ST. PETERSBURG, Fla. – John Houston, managing director of Raymond James’ Financial Institutions Division, isn’t about to lose a “wink of sleep” over robo advisors, the new competitors in the wealth advisory industry that many view as “disruptors.”

“Until a computer can show empathy and read the expression on a client’s face when discussing critical life issues with them, I’m not too worried,” he said in an interview at the Raymond James Financial Institutions’ Division Symposium here on Wednesday.

The clients that Raymond James-affiliated banks and credit unions serve appreciate the advice they receive and are happy to pay reasonable prices for them, he said. They’re willing to pay more because they receive much more than “boilerplate” advice.

In fact, he said, the new automated advice providers are unlikely to live up to their reputation as being disruptors, at least at Raymond James.  That’s because the needs of Raymond James clients simply can’t be placed into a “little box” as robo advisors attempt to do.  “When the markets are volatile, what’s that little box going to tell them in some monotone voice?” he asks.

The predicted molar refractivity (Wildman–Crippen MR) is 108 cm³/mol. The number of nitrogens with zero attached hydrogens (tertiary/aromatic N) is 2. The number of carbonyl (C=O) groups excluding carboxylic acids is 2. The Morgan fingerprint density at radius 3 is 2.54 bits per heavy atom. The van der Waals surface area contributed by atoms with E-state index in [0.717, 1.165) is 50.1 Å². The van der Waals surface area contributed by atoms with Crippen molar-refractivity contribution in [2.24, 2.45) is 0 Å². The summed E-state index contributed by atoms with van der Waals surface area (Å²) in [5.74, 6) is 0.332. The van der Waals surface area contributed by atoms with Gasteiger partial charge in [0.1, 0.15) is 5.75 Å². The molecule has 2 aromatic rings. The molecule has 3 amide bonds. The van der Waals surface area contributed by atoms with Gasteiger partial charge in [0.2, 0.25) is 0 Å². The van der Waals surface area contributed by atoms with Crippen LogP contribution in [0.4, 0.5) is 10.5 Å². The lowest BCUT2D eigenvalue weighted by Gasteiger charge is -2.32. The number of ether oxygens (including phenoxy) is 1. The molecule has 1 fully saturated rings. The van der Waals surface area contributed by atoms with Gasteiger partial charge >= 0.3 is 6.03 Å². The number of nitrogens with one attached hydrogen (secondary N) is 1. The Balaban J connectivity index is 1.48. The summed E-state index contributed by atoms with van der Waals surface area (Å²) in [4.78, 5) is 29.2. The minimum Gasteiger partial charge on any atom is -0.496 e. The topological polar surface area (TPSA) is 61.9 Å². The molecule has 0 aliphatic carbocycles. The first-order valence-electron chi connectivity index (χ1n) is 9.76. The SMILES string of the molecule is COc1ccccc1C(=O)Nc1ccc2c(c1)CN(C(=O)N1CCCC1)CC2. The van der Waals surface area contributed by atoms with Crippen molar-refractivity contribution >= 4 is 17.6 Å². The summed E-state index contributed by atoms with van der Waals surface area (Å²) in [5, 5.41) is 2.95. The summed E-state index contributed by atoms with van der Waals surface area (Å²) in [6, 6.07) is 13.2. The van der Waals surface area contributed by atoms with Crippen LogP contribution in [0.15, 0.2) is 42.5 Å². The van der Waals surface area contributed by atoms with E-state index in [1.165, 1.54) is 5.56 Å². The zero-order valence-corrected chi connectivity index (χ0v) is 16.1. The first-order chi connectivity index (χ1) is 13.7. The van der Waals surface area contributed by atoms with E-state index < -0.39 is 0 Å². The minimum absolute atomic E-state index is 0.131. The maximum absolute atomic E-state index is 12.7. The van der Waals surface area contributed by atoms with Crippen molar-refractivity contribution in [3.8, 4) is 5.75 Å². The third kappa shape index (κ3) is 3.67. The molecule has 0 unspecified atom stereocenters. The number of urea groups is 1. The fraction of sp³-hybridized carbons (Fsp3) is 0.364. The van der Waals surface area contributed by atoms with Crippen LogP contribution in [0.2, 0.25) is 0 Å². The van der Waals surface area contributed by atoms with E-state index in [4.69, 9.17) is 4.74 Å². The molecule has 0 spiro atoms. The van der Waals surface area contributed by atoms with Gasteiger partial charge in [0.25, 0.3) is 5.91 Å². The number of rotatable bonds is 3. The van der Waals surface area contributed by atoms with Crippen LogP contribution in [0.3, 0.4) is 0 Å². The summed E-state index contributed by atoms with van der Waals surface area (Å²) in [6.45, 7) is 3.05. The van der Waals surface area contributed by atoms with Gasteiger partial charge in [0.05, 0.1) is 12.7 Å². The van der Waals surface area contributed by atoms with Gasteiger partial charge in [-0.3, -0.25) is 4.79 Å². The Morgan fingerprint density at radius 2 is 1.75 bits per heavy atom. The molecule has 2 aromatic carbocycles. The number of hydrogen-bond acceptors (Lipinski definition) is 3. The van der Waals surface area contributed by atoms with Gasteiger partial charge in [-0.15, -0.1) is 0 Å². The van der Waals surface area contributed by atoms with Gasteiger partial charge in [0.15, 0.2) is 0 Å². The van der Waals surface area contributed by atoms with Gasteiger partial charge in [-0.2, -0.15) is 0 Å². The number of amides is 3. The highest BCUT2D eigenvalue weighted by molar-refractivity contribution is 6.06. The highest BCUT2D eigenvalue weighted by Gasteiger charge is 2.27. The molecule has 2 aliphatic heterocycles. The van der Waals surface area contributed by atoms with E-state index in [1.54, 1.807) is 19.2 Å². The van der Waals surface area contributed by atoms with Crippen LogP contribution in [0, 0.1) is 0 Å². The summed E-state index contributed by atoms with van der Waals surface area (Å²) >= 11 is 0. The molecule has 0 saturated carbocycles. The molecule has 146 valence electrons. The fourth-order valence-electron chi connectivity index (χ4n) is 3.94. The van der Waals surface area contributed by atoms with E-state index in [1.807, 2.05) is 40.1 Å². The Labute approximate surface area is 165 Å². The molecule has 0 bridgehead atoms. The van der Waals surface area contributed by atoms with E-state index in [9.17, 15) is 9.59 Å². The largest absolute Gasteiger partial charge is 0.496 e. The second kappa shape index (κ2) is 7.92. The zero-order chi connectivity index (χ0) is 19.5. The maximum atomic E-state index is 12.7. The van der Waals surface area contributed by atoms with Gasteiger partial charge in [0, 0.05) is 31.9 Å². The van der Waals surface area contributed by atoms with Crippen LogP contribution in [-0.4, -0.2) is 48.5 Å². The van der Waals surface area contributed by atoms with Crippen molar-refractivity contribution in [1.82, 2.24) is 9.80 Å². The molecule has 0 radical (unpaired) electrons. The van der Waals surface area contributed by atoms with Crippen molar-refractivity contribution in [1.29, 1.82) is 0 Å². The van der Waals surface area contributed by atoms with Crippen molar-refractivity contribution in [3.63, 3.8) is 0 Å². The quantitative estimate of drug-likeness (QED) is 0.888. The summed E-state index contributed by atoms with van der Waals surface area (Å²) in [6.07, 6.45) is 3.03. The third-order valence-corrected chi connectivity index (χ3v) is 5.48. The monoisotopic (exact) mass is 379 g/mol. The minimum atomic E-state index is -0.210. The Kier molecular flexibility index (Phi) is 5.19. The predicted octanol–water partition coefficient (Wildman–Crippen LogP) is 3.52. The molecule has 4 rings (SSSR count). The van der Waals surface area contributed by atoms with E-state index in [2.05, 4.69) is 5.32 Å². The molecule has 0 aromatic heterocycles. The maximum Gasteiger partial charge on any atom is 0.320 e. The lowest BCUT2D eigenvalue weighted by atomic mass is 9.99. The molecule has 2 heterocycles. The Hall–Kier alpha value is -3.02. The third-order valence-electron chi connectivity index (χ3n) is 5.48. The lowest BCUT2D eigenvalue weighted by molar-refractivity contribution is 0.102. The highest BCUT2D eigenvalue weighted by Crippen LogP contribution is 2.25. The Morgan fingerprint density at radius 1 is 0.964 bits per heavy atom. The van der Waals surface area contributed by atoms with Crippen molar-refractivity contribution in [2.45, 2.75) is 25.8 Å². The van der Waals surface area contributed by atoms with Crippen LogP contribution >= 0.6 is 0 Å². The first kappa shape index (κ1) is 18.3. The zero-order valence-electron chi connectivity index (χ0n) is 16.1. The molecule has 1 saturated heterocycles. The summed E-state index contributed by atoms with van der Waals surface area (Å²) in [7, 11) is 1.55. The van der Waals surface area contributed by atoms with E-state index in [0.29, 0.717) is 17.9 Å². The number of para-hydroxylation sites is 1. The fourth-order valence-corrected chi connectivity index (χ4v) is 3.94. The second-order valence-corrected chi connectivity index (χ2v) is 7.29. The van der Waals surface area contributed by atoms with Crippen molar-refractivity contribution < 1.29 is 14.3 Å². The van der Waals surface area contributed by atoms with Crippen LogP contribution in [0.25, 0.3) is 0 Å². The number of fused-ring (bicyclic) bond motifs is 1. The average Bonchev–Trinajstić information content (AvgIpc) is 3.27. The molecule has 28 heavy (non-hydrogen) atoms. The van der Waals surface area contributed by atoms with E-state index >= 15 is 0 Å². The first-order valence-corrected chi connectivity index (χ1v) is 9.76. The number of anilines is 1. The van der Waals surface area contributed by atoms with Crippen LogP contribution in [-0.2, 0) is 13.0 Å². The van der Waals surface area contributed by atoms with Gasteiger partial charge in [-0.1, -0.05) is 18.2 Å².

Scott Curtis, president of Raymond James Financial Services, agreed.  The vast majority of people with a significant amount of money to invest, protect and transfer—those with more than $100,000—prefer to work with a personal advisor, he said.

Even on pricing pressure that robo advisors will inevitably put on the industry, Houston and Curtis do not appear to be terribly concerned. General competition—not robos alone—puts pressure on margins, said Houston.  “Every industry has to gain efficiencies over time or they’re going to struggle,” he said.

Both Houston and Curtis welcomed the newcomers, saying increased competition is healthy for the industry. “It’s not a zero-sum game,” Houston said. “There’s plenty of business for everyone.”

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